We knew we had made the right choice when we reached the top of Corcovado Mountain. Rio de Janeiro is a far more spectacular city than we had realized. The 360-degree views from the top are worth it alone. And then there is the 30-meter art deco statue perched on an 8-meter tall base.
How to get to Christ the Redeemer
Corcovado Mountain is located in the Tijuca National Park, a rainforest within the city boundaries. There are five basic ways in which visitors get to the top.
While we often favour hiking as an option, this particular hike didn’t appeal to us for three reasons. First, it’s a difficult 2 to 3 hour hike requiring a higher level of fitness than what I include in my definition of fun. While it starts out easy, it gets so steep that they have installed chains to pull yourself up to the top.
The second is safety. While pickpocketing is prevalent on the trams and at the top, there have been more aggressive robberies on the hiking trails. Third, and this one is personal, after recovering from dengue fever obtained in a different Brazilian rainforest, the idea of hiking in the Tijuca rainforest had no appeal.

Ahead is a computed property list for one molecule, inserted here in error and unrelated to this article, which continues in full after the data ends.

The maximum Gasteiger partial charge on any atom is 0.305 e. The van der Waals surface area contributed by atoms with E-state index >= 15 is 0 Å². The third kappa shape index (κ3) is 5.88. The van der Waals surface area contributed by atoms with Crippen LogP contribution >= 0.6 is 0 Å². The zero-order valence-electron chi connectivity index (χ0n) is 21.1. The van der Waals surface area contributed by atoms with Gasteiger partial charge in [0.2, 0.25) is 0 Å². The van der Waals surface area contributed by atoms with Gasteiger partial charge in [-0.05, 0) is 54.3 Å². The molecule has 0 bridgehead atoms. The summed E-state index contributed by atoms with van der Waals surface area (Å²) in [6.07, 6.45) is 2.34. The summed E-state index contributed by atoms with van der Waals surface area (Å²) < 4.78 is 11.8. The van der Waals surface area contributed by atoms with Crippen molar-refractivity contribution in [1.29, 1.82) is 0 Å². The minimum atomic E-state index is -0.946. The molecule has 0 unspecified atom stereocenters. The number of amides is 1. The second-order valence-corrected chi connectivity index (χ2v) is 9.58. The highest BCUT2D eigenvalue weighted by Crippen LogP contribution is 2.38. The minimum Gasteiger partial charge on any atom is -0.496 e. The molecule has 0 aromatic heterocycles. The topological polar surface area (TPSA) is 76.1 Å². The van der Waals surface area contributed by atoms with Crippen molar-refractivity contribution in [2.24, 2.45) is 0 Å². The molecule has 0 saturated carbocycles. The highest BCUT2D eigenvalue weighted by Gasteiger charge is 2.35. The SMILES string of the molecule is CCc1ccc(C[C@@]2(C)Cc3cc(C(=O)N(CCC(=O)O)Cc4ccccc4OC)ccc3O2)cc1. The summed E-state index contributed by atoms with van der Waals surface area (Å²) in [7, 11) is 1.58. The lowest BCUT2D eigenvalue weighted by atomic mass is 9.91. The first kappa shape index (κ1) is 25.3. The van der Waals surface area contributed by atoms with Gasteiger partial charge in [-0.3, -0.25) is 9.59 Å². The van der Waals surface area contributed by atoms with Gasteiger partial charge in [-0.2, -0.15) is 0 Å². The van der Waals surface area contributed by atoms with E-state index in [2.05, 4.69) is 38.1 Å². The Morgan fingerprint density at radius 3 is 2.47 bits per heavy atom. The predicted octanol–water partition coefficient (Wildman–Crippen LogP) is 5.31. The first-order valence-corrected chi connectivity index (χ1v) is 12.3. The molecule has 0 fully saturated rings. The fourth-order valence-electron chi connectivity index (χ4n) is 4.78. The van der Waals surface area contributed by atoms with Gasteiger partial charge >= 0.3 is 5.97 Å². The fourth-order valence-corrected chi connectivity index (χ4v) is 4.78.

The trail starts at Parque Lage next to the Botanical Garden. Tips for those who want to hike:
- Go early. It is cooler, and there are fewer people on their way down.
- Use a good insect repellent.
- Bring plenty of water.
- Don’t hike alone. There is safety in numbers.
- Don’t wear jewellery and leave valuables at home.
- You can purchase tickets to see the monument at the top.
The 20-minute cog train journey on the Trem do Corcovado through the Tijuca Rainforest is the traditional way to get to the top. Tickets include round-trip transit and entrance to see the monument.
While it sounds lovely, there are a few things you will want to know about this Corcovado train. The train station is in the Cosme Velho neighbourhood. While it’s easy to get there by public bus, the nearest subway exit requires a 40-minute walk to the station.